Thursday, May 18, 2006

Santa Giulia (4)

On the other itinerary at the museum, one finds an incredibly ornate jeweled cross, put together out of various pieces in the seventh century. One of those pieces, just over half-way down the lower arm of the cross, is a medallion from the Roman Empire (if you click on the photo to view it in a larger size in its own window, you might be able at least to make it out in general terms; my zoom-in shot is too blurry to see any details, though I’ve included it anyway).

Jas Elsner briefly discusses the object in the introduction to Imperial Rome and Christian Triumph: The Art of the Roman Empire AD 100-450 (Oxford, 1998). In his caption, he writes (p. 22), ‘Gold-glass medallion, perhaps from Alexandria, dated anywhere between the early third and the mid-fifth centuries AD. This family group of a mother, in a richly embroidered robe and jewels, with her son and daughter, bears the inscription BOUNNERI KERAMI. This may be an artist’s signature or the name of the family represented.’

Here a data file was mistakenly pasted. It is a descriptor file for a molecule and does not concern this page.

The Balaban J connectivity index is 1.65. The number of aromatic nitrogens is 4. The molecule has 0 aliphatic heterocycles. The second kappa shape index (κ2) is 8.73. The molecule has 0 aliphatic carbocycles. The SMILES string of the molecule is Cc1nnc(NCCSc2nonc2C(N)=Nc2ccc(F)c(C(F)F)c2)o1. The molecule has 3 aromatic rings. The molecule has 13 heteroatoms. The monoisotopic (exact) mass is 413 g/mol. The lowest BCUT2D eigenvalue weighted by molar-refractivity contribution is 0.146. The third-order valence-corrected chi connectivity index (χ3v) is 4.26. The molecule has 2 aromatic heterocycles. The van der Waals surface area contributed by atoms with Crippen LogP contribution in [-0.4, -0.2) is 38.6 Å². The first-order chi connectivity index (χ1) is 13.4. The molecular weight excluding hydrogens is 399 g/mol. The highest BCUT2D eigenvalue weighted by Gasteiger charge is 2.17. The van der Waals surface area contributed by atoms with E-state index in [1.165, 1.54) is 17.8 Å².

In his remarks in the text, he states (p. 23):

...[T]here are...profound continuities between the visual productions of the pagan and Christian empires, as the following chapters will show. Take, for example, the beautiful gold-glass medallion from Brescia, which could have been made at any point in our period–its transfixing naturalism gestures towards the second century, while its technique is more typical of objects from the fourth. Perhaps from Alexandria, since its inscription is in the Alexandrian dialect of Greek, it probably found its way early to Italy–at any rate, it was incorporated there in the seventh century in a ceremonial, jewelled, cross. Whenever it was made, and for the duration of its use in antiquity, the imagery of this gem speaks of the continuity and values of family life, of the wealth and patronage of aristocratic elites, of the high value placed on exquisite workmanship from the second century to the fifth.

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